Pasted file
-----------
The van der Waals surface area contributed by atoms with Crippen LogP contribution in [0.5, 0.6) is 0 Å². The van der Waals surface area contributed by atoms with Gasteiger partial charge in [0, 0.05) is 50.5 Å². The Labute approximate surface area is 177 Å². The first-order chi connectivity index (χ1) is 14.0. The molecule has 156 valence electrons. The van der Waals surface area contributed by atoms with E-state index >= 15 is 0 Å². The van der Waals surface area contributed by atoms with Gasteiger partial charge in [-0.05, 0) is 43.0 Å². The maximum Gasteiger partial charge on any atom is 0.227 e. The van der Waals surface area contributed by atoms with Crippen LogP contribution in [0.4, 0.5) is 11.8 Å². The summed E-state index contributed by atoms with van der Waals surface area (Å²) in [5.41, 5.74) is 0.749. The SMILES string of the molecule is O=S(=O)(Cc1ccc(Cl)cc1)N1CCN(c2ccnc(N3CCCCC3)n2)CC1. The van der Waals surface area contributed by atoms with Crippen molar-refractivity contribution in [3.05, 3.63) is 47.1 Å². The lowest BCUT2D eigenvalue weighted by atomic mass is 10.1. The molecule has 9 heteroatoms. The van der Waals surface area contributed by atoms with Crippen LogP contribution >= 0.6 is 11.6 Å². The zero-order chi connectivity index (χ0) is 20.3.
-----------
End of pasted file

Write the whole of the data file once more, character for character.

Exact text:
The van der Waals surface area contributed by atoms with Crippen LogP contribution in [0.5, 0.6) is 0 Å². The van der Waals surface area contributed by atoms with Gasteiger partial charge in [0, 0.05) is 50.5 Å². The Labute approximate surface area is 177 Å². The first-order chi connectivity index (χ1) is 14.0. The molecule has 156 valence electrons. The van der Waals surface area contributed by atoms with E-state index >= 15 is 0 Å². The van der Waals surface area contributed by atoms with Gasteiger partial charge in [-0.05, 0) is 43.0 Å². The maximum Gasteiger partial charge on any atom is 0.227 e. The van der Waals surface area contributed by atoms with Crippen LogP contribution in [0.4, 0.5) is 11.8 Å². The summed E-state index contributed by atoms with van der Waals surface area (Å²) in [5.41, 5.74) is 0.749. The SMILES string of the molecule is O=S(=O)(Cc1ccc(Cl)cc1)N1CCN(c2ccnc(N3CCCCC3)n2)CC1. The van der Waals surface area contributed by atoms with Crippen molar-refractivity contribution in [3.05, 3.63) is 47.1 Å². The lowest BCUT2D eigenvalue weighted by atomic mass is 10.1. The molecule has 9 heteroatoms. The van der Waals surface area contributed by atoms with Crippen LogP contribution >= 0.6 is 11.6 Å². The zero-order chi connectivity index (χ0) is 20.3.